Well, I take it back. I want to remember your name, and I’m terrible at names. So it helps if I have your name in front of me.
“But,” you ask, “How will you know if the candidate has the skills and experience you need?”
Good question. Let’s look at the purpose of an interview.
The Two Questions
An interview must answer two questions:
- Can the candidate do the job now and in the future?
- Will the candidate be a good fit for the team?
Neither of these questions are answered by the candidate’s resume.
Wait a minute
Unless the candidate worked for a company doing the exact work, for the exact clients you have, their experience will not tell you if they can do the current job at your company.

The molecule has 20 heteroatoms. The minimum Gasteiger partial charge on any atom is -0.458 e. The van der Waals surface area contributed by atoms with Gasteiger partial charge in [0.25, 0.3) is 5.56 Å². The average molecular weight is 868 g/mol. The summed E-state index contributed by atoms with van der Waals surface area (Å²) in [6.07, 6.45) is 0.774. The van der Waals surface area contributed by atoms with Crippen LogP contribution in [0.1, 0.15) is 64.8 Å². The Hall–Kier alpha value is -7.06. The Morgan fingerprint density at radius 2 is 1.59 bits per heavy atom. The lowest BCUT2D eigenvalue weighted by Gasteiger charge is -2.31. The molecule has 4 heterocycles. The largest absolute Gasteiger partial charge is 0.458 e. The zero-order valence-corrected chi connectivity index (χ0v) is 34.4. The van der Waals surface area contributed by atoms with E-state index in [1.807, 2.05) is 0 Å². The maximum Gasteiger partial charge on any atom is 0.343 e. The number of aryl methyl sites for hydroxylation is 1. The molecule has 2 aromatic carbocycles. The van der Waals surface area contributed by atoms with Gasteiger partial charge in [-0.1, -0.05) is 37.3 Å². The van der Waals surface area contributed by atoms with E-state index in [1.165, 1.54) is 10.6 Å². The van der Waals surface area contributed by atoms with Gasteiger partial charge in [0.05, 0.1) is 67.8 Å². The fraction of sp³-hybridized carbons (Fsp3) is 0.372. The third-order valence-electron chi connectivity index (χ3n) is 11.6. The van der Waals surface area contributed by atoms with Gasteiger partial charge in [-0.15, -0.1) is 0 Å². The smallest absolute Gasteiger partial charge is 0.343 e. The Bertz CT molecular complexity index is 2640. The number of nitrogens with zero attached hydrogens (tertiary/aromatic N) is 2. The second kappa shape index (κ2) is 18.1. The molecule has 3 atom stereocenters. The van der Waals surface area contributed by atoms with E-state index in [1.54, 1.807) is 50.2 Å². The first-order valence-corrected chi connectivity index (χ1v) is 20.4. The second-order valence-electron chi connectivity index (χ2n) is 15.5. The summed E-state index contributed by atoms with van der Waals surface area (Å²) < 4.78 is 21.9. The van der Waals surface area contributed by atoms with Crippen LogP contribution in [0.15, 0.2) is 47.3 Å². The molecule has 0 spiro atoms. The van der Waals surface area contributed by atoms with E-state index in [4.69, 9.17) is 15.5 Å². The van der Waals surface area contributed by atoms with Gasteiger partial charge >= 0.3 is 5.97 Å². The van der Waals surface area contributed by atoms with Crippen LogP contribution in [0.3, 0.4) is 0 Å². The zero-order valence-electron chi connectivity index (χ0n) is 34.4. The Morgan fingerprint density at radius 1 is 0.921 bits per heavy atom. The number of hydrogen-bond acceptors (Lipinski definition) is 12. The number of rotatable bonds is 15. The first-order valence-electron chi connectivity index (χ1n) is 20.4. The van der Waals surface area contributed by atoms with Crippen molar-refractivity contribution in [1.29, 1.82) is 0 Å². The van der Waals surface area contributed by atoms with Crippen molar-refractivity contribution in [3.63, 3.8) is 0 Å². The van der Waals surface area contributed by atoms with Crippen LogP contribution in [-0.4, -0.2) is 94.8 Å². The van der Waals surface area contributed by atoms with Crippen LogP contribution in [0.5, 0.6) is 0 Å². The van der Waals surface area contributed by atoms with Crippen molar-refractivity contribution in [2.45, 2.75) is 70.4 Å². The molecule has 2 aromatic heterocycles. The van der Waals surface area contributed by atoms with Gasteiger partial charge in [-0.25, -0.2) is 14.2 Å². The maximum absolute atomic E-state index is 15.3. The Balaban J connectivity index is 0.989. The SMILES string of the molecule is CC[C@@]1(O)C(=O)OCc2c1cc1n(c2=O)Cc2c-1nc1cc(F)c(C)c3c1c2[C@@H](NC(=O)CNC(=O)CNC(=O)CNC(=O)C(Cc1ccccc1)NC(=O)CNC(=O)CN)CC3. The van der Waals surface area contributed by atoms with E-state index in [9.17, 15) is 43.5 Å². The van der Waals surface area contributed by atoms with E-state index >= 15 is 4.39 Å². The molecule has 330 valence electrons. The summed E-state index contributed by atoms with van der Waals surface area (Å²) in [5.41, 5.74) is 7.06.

Put it this way: would it make sense to compare your company to another in a different industry, with different customers and a different product, and then make a judgement about performance based upon that comparison?
|Company||Industry||# Customers||# Employees||Product|
|Initech||Accounting Software||3,200||1,500||TPS Reports|
We will investigate the 2 questions in a future post.
- 25 Hiring Mistakes to Avoid (smallbiztrends.com)
- Hiring is your brand: 9 small things to improve your interview process (samgerstenzang.com)
- Prevent Bad Hires With Your Hiring Process (digitalistmag.com)